OROVILLE — A motion to put a tax measure on the November ballot to charge cannabis businesses up to a 10 percent sales tax passed with a 5-1 vote on Tuesday from the Oroville City Council.
Mayor Linda Dahlmeier was the sole dissenter on the motion, which was made by Councilor Marlene Del Rosario and seconded by Linda Draper. Councilor Scott Thomson was absent.
Commercial cannabis activity is currently banned in Butte County, including in Oroville.
While some residents thought it was “high time” to move forward, a slight majority of public speakers were less enthused with the decision – which, to be clear, does not mean the city will be handing out licenses anytime soon.
The vote was simply to put a general sales tax measure on the ballot, which would require a 50 percent plus one vote to pass. Revenue would go into the general fund and how to spend that money would be up to the council’s discretion.
SCI Consulting Group, which prepared the ordinance, said the city could expect to see $300,000 to $600,000 in annual revenue. The consultant said many cities the firm had worked with so far easily won two-thirds of the vote on tax ballot measures.
With Thomson and Dahlmeier against, the council voted in February to hire SCI Consulting Group to do public opinion research and prepare related ordinances. The company held a public meeting on May 24 and brought together shareholders last week to discuss tax rates.
Neil Hall with SCI Consulting Group gave a brief presentation on the ordinance to the councilors on Tuesday. One slide showed nearby tax rates, including 10 percent in Davis and 4 percent on cannabis businesses in Sacramento.
While it was not a full house, dozens of public speakers stepped to the podium, including a couple of men who said individually that they were interested in going into business in Oroville but warned against setting a tax rate around 10 percent out the gate.
SCI Consulting Group recommended an initial 5 percent tax on cultivators, manufacturers and retailers, a 3 percent tax on delivery services and nurseries and no tax for testing operations. If the measure were to pass, the council could change these rates at any time, so long as the tax on a business did not exceed 10 percent.
Councilor Linda Draper wondered aloud if those rates might still be too high for businesses getting started. She said she calculated all of the taxes, including state taxes that they would be facing, to be over 20 percent.
Dahlmeier then asked what the point of allowing commercial cannabis activity would be if there wouldn’t be money flowing into the city, which is facing major budget woes. Draper replied that no one was suggesting a zero percent tax.
The two continued to butt heads throughout the evening. After regular business concluded, Draper said that Dahlmeier had originally proposed taxing cannabis businesses as a means of bringing in new revenue, in a brainstorming session with city staff. The mayor said the accusation was a “flat out lie.”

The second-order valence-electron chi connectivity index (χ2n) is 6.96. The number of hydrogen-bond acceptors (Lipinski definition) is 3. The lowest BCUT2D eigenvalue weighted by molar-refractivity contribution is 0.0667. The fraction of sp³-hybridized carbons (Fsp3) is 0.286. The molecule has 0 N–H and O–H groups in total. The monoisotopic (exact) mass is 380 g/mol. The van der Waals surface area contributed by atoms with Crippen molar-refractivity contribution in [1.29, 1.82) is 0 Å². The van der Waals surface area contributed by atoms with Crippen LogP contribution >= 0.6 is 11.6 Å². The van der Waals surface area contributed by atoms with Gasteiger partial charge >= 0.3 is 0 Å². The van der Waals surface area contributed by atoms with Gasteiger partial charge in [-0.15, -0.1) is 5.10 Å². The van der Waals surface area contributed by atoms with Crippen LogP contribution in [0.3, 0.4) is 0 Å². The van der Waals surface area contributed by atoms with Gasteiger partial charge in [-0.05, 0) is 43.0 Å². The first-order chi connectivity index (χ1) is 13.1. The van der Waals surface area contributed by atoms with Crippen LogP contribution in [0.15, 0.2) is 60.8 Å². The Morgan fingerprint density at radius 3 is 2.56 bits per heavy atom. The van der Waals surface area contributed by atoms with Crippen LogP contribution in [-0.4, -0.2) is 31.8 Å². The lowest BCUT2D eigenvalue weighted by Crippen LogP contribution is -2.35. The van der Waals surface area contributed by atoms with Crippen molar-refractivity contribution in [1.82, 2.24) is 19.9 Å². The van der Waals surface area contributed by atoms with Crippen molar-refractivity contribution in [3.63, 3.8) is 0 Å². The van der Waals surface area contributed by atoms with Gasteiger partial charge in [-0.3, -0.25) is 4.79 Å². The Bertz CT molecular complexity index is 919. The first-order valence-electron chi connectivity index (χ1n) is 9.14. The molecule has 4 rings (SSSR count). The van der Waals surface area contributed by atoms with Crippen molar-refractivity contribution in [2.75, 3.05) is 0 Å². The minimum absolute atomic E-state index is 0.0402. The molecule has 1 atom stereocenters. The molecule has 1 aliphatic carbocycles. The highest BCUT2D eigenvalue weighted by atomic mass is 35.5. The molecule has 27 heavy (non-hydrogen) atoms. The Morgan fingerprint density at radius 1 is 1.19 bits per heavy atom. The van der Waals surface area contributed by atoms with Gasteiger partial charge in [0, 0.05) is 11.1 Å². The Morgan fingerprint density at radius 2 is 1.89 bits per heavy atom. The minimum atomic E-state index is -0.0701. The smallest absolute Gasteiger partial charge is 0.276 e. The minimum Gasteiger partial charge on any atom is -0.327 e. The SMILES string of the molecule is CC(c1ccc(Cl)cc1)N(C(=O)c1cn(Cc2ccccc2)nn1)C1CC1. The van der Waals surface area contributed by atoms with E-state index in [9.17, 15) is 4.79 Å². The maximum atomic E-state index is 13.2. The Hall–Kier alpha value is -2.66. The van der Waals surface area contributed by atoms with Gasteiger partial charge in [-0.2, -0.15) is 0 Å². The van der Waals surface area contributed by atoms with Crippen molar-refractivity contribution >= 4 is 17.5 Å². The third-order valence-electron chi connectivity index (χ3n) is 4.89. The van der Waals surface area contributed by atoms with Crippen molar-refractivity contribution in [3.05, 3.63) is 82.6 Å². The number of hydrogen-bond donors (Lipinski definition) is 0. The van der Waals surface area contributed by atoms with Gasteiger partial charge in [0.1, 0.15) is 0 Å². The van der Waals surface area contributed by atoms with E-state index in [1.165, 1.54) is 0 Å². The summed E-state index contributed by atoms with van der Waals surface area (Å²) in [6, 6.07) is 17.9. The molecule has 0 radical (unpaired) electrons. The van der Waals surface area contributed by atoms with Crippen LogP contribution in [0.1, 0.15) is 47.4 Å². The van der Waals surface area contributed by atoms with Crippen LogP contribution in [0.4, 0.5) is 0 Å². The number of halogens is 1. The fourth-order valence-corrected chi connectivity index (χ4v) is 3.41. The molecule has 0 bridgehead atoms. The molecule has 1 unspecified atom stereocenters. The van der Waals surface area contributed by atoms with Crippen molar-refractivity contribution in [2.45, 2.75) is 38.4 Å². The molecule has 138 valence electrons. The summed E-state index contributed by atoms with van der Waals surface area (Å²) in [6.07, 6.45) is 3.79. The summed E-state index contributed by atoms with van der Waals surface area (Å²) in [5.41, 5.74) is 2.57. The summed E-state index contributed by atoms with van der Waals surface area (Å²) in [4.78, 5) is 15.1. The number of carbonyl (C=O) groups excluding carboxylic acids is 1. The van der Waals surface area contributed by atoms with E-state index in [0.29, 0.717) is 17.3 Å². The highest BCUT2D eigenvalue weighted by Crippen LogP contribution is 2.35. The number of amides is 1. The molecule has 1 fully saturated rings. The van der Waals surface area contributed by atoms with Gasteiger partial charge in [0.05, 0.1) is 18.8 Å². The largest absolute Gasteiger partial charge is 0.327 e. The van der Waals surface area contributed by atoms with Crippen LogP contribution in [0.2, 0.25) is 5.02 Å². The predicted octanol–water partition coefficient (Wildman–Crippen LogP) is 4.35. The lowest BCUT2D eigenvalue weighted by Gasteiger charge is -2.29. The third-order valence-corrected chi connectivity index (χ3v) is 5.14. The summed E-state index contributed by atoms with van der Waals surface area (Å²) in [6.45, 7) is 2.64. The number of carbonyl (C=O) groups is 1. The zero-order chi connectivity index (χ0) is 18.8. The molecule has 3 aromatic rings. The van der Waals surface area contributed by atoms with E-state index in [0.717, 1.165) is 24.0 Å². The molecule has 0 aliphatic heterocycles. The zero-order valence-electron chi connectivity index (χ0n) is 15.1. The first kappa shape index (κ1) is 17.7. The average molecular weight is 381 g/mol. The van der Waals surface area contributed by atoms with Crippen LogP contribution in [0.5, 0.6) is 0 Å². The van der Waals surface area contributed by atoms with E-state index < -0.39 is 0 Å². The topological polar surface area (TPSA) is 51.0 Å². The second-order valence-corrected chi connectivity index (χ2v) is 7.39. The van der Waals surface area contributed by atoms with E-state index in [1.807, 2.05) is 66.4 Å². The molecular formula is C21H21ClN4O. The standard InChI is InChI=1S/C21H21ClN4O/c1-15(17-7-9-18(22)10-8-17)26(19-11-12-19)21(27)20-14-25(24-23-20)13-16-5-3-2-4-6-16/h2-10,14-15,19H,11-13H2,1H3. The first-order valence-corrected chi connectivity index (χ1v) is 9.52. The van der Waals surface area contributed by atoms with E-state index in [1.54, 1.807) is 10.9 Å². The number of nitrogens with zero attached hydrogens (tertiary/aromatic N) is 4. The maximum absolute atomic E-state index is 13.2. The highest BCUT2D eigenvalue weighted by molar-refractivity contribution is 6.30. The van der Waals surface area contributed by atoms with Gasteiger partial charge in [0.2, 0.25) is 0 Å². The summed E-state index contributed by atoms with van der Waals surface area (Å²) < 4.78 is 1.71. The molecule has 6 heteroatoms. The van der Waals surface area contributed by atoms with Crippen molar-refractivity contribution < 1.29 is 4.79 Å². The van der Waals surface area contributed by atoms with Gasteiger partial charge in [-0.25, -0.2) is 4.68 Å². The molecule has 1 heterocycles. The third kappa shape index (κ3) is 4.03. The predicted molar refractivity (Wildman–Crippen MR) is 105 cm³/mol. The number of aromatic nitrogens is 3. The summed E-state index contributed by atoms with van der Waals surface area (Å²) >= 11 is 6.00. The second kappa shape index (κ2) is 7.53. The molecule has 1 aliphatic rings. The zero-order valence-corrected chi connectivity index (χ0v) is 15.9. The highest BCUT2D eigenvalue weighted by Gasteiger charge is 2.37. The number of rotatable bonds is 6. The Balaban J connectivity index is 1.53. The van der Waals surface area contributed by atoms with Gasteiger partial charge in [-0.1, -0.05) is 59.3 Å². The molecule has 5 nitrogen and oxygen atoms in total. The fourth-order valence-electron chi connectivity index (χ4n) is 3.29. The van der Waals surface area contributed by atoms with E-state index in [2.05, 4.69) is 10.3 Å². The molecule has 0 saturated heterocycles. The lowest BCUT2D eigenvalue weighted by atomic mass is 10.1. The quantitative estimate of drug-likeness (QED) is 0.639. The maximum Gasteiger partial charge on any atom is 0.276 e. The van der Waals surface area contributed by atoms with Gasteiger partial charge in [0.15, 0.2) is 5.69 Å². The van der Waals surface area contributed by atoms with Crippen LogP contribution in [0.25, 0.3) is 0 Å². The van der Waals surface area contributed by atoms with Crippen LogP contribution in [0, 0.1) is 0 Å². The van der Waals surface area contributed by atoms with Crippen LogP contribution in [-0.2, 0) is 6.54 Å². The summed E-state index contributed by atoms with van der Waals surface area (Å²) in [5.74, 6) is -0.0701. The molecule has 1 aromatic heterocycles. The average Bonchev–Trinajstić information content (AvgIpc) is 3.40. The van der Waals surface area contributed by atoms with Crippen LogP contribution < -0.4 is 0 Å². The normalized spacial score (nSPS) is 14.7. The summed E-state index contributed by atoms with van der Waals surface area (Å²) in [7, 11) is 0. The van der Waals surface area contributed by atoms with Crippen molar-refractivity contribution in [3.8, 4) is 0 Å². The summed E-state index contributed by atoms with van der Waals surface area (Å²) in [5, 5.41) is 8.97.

Draper then stated that former Acting City Administrator Don Rust, current city employee Dawn Nevers and Vice Mayor Janet Goodson were also in the room where it happened.
Dahlmeier and Del Rosario had a spat as well and were seen arguing behind the dais after the meeting. While Hall with SCI Consulting Group was presenting to the council, the mayor interrupted to say that Del Rosario had something to add.
Del Rosario, looking stunned, asked, “What?” She said that another councilor had leaned over to say something to her, but that she had not uttered a peep.
Public comment on the tax measure
A couple of members of the public asked if council members would be attending the National Night Out event in August and implied that they would hear a lot of backlash from the community on this issue if they showed up.
Resident John Mitchell, who was part of the stakeholders meeting, said he was in opposition to the city allowing marijuana businesses at all but thought the tax revenue should have a designated purpose – which would require a two-thirds vote to pass. Mitchell also said he thought the tax rate should be higher.
Several people, including former councilor David Pittman and Laura Page with the office of Rep. Doug LaMalfa, R-Richvale, brought up a recent grand jury report on the city of Shasta Lake. They said the report was concerning and the council should take a look at.
Resident Celia Hirschman said that as a certified health coach, many of her patients with illnesses like epilepsy saw benefits from medical marijuana and that much of the discussion from the opposition was “archaic.”
John Miller George, speaking in favor of the tax measure, pulled out his vaping device, set it on the podium and declared that it did not cause cancer. He said the councilors considering the motion were “ahead of their time.”